Abstract 16817: Body Fatness is Associated With Carotid Intima-Media Thickness in Non-Obese Adults
Background: Adults with normal body mass index (BMI) but high body fat percentage have higher cardiovascular disease (CVD) risk than subjects with normal weight and low fat mass. However, the association of body fat and subclinical atherosclerosis in carotid artery in non-obese individuals has not been reported. Our aim was to test the hypothesis that even in the absence of obesity by BMI, IMT correlates with total fat and fat distribution. Additional aim was to test the possible interaction between gender, fat and IMT.
Methods: We measured the carotid intima-media thickness (IMT) with ultrasound in three different locations (common carotid artery, bifurcation and internal carotid artery) and created a composite value averaging all IMT measurements in 135 healthy volunteers with a BMI <30 kg/m2 and without major CVD risk factors. Body composition was measured by dual-energy x-ray absorptiometry. We did raw and multivariate analyses adjusting for age, gender, height squared, systolic blood pressure, total cholesterol, and total muscle mass.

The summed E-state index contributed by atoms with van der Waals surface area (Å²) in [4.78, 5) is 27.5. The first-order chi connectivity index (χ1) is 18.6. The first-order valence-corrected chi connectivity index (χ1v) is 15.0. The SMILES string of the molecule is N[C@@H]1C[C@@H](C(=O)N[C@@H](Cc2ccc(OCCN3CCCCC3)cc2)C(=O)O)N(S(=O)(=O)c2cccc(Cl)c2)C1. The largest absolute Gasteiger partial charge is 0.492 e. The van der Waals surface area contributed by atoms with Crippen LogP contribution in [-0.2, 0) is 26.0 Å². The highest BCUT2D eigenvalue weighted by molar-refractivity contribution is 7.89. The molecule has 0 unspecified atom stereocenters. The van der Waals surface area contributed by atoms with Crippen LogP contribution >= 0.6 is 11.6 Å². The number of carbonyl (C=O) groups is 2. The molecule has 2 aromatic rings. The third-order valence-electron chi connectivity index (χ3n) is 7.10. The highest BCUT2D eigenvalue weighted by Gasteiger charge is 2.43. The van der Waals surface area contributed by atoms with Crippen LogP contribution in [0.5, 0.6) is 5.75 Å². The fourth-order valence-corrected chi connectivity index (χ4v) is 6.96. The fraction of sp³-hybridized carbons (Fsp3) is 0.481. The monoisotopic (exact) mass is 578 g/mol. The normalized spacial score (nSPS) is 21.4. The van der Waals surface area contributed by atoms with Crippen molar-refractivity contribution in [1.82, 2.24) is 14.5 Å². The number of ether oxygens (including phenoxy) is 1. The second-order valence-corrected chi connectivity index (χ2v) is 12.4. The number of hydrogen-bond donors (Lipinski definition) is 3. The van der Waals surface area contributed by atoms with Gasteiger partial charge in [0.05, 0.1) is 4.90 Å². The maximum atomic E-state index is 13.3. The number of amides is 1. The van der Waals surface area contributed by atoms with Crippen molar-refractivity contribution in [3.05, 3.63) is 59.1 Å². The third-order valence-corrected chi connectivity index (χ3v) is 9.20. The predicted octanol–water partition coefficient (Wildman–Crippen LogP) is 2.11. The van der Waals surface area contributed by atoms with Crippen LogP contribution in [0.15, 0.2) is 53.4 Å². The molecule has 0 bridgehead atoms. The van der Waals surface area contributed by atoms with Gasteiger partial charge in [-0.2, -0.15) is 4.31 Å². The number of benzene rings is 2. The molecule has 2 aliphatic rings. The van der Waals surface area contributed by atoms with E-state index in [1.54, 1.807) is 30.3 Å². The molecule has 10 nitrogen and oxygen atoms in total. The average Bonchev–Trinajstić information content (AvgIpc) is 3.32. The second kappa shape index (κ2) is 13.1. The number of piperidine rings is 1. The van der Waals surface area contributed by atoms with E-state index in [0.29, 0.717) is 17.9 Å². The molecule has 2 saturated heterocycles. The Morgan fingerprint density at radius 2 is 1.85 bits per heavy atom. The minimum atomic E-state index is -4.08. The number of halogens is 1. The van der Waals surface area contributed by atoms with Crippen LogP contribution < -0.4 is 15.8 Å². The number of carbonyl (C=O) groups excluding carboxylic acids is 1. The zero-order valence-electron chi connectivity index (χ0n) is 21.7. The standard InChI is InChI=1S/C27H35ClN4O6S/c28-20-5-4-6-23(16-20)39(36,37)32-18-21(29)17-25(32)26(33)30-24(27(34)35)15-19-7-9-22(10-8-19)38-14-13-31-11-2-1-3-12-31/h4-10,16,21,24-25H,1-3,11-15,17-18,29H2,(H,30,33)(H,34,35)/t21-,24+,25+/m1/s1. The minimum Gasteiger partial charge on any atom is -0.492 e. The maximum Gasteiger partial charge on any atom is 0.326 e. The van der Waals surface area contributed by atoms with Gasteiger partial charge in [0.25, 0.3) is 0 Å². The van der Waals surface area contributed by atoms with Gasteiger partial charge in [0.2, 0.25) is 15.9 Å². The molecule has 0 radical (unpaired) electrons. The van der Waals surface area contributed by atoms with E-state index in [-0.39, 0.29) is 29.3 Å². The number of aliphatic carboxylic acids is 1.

Results: Age (mean ±SD) was 44 ±9 yrs, range 29-65 yrs, 56% women, 45% Whites, 44% Asians, 10% Hispanic, 1% African-American. There was no statistically significant interaction between gender, fatness and IMT. Composite IMT was 0.50 ±0.11 mm, median 0.49, IQR 0.42-0.56. Total fat and centrally distributed fat were positively associated with IMT. (Figure)
Conclusion: In healthy, non-obese adults without major CVD risk factors, greater body fat content was independently and directly associated with higher IMT. The association between body fat and IMT appeared to be different between genders, but the study was not powered to assess gender differences.
Author Disclosures: H. Podrouzkova: None. P. Wohlfahrt: None. V. Somers: None. L. Hinshaw: None. O. Sochor: None. I. Kullo: None. F. Lopez-Jimenez: None.
- © 2014 by American Heart Association, Inc.